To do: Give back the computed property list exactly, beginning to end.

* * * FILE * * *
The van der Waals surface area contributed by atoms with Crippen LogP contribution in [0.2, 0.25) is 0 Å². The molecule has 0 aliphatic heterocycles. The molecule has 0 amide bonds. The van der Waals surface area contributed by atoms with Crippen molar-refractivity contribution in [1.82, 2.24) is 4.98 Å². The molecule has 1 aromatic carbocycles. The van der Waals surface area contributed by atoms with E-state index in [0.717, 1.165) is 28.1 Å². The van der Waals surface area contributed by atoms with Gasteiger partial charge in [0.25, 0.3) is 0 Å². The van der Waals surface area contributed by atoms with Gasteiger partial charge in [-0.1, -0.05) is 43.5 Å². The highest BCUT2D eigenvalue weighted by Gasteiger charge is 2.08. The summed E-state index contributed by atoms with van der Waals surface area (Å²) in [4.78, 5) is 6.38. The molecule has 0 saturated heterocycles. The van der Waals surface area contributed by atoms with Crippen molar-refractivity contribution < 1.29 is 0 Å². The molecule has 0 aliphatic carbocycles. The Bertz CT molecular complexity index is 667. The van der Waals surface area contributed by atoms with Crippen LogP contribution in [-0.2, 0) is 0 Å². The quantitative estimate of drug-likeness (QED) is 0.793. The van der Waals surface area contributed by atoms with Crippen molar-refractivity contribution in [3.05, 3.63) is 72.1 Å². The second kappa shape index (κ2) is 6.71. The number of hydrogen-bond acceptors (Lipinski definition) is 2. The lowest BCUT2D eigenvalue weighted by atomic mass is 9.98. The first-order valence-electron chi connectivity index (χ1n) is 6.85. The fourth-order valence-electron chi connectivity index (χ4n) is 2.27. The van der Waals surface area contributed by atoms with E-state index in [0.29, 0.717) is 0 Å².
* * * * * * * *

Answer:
The van der Waals surface area contributed by atoms with Crippen LogP contribution in [0.2, 0.25) is 0 Å². The molecule has 0 aliphatic heterocycles. The molecule has 0 amide bonds. The van der Waals surface area contributed by atoms with Crippen molar-refractivity contribution in [1.82, 2.24) is 4.98 Å². The molecule has 1 aromatic carbocycles. The van der Waals surface area contributed by atoms with E-state index in [0.717, 1.165) is 28.1 Å². The van der Waals surface area contributed by atoms with Gasteiger partial charge in [0.25, 0.3) is 0 Å². The van der Waals surface area contributed by atoms with Gasteiger partial charge in [-0.1, -0.05) is 43.5 Å². The highest BCUT2D eigenvalue weighted by Gasteiger charge is 2.08. The summed E-state index contributed by atoms with van der Waals surface area (Å²) in [4.78, 5) is 6.38. The molecule has 0 saturated heterocycles. The van der Waals surface area contributed by atoms with Crippen molar-refractivity contribution < 1.29 is 0 Å². The molecule has 0 aliphatic carbocycles. The Bertz CT molecular complexity index is 667. The van der Waals surface area contributed by atoms with Crippen LogP contribution in [-0.2, 0) is 0 Å². The quantitative estimate of drug-likeness (QED) is 0.793. The van der Waals surface area contributed by atoms with Crippen molar-refractivity contribution in [3.05, 3.63) is 72.1 Å². The second kappa shape index (κ2) is 6.71. The number of hydrogen-bond acceptors (Lipinski definition) is 2. The lowest BCUT2D eigenvalue weighted by atomic mass is 9.98. The first-order valence-electron chi connectivity index (χ1n) is 6.85. The fourth-order valence-electron chi connectivity index (χ4n) is 2.27. The van der Waals surface area contributed by atoms with E-state index in [0.29, 0.717) is 0 Å².